Well, if we were Daniel, we would begin very quietly:
 But Daniel resolved not to defile himself with the royal food and wine, and he asked the chief official for permission not to defile himself this way.
And the question we have to ask is this: why does he decide to resist at this point?
Because, to be very honest with you, if I was Daniel, I would have spoken up around the castration part of the process. And even if that was done by force — it most likely was — I would have resolved not to learn the language and literature of the Babylonians, because that is where the real colonization happens. Especially since the literature of the Babylonians was heavily focused on divination: magic. Daniel and his friends are being taught Babylonian magic. And the Old Testament law specifically forbids magic.
So why does Daniel decide that the food is the real problem he needs to resist?
Well, there have been a lot of theories about that.
Some have guessed that Babylonian royal food and wine was not kosher — not halal — according to the Jewish law. But the prophets Hosea and Amos both said that it is impossible to keep kosher in a foreign land: even if a Jew had the power to control his diet, he would be defiled simply by living among foreign people, so far away from the temple which was the source of forgiveness and cleansing.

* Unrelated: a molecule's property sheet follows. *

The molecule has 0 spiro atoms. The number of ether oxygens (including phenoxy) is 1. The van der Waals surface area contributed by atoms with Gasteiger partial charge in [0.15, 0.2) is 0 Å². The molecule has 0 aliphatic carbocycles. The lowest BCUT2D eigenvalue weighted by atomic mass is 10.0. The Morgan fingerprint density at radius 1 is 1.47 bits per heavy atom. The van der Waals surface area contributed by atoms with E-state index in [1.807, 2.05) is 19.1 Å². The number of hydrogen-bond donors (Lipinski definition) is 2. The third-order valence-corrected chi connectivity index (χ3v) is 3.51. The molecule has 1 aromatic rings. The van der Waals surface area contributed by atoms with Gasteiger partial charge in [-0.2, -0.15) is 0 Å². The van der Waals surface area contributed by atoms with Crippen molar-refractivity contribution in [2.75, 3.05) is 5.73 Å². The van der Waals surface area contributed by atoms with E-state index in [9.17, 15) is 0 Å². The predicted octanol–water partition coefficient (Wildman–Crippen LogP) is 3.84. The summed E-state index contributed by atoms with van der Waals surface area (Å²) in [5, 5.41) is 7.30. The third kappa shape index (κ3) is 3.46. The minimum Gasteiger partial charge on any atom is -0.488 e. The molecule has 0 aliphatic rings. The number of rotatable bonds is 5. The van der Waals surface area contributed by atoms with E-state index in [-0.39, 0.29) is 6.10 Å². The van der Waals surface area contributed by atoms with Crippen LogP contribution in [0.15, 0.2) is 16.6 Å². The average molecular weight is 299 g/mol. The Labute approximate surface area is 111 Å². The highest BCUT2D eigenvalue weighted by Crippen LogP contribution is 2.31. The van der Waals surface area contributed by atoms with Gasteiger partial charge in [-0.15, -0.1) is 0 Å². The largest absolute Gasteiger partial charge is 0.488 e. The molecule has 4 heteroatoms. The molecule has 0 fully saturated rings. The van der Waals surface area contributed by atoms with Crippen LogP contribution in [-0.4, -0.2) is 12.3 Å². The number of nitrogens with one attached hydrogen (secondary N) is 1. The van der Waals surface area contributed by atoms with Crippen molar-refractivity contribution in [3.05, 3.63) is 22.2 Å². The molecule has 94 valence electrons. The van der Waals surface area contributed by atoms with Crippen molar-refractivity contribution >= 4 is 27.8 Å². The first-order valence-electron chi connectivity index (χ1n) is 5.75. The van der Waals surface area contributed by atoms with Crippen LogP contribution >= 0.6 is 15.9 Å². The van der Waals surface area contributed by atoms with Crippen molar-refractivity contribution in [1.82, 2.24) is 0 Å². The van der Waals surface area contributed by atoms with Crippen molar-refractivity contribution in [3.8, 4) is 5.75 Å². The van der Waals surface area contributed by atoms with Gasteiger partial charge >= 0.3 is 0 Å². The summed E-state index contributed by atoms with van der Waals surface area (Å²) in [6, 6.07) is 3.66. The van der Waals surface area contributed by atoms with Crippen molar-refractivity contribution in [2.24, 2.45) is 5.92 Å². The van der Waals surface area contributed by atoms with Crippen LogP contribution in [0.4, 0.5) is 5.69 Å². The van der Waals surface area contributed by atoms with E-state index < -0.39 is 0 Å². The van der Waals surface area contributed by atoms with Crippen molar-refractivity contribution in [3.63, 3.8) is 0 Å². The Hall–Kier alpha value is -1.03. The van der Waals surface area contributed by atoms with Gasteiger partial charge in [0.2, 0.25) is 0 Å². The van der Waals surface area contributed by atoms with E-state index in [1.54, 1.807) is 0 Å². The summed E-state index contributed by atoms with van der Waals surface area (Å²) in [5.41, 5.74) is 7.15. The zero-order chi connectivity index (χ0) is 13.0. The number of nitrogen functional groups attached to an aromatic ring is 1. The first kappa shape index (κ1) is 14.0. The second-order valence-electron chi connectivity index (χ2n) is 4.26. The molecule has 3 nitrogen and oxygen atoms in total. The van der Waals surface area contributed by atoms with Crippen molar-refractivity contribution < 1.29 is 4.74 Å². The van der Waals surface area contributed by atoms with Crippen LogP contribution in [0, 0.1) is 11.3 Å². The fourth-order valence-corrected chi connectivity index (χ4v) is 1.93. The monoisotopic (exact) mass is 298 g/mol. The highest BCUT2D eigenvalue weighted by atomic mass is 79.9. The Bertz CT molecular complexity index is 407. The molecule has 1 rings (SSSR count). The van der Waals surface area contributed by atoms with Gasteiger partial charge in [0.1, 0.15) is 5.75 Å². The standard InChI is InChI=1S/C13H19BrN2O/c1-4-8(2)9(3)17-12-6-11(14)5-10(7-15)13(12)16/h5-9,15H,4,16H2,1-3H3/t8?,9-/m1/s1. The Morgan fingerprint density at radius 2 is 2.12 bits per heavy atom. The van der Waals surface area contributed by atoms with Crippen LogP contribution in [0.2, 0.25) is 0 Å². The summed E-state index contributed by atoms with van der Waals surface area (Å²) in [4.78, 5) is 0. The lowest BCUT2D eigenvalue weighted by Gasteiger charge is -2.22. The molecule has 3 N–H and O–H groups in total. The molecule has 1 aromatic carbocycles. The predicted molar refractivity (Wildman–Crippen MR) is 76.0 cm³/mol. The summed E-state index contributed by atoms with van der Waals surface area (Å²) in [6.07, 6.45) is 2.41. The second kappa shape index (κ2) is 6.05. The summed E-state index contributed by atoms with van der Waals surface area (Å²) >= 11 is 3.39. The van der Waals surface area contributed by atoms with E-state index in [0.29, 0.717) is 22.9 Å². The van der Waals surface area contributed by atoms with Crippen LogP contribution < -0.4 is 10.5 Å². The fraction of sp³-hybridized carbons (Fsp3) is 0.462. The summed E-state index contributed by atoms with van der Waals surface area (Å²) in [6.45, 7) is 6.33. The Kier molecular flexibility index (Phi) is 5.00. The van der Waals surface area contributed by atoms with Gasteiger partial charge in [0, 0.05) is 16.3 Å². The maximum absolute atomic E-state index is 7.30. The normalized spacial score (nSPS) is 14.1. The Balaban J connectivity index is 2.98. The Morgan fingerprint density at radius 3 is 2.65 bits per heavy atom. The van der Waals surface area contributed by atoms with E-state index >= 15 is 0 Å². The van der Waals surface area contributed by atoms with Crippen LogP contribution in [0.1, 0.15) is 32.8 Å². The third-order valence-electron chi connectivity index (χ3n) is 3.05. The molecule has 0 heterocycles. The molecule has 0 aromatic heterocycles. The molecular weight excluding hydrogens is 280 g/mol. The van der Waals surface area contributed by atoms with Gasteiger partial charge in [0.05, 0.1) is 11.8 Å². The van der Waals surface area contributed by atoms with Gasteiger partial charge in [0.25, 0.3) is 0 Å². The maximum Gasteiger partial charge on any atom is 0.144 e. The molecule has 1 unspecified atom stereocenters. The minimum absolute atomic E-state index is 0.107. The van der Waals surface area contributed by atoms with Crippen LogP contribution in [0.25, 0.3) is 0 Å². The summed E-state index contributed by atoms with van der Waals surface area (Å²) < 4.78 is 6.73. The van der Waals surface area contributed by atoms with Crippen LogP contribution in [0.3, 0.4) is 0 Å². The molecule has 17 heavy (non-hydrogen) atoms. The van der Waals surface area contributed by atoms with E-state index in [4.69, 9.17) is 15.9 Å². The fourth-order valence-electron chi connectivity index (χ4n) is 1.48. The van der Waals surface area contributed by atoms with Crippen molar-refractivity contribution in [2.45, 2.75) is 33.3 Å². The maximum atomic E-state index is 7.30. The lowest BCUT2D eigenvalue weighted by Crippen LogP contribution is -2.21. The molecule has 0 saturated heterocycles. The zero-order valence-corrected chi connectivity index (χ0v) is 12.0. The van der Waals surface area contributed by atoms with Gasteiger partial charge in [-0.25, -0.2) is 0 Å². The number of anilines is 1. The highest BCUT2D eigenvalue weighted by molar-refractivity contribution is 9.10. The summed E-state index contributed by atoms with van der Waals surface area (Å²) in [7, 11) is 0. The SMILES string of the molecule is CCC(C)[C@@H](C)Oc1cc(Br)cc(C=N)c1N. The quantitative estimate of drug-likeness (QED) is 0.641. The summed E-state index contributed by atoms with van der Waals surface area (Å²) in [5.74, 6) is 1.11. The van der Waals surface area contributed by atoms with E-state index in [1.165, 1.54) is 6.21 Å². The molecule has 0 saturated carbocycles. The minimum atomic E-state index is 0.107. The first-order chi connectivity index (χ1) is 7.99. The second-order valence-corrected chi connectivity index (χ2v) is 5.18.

Some have guessed that Babylonian royal food and wine was first sacrificed to idols, and this is why Daniel wanted to avoid it. But in a minute we are going to see that Daniel is willing to eat the vegetables — and the vegetables would have been sacrificed to the Babylonian gods also.
But the reason why Daniel resists at this point is really contained within the story: for Daniel, this is a question of dependence.
The king has assigned them a daily amount of food and wine from his own table. As we just noticed, this was a move designed to make all these young uni students feel a sense of obligation and loyalty to the king. In addition, the king also gets to take credit for their continued lives and for the progress of their studies: their success will be credited to the king and to the king’s gods.
Daniel’s choices at this point are extremely limited. He is thousands of kilometers from home. His genetic future has been removed: he will never have children. His intellectual future has been set for him: the next three years are going to be focused on ideas and values that are exactly the opposite of everything he was taught as a boy. There is not much he can do about all that.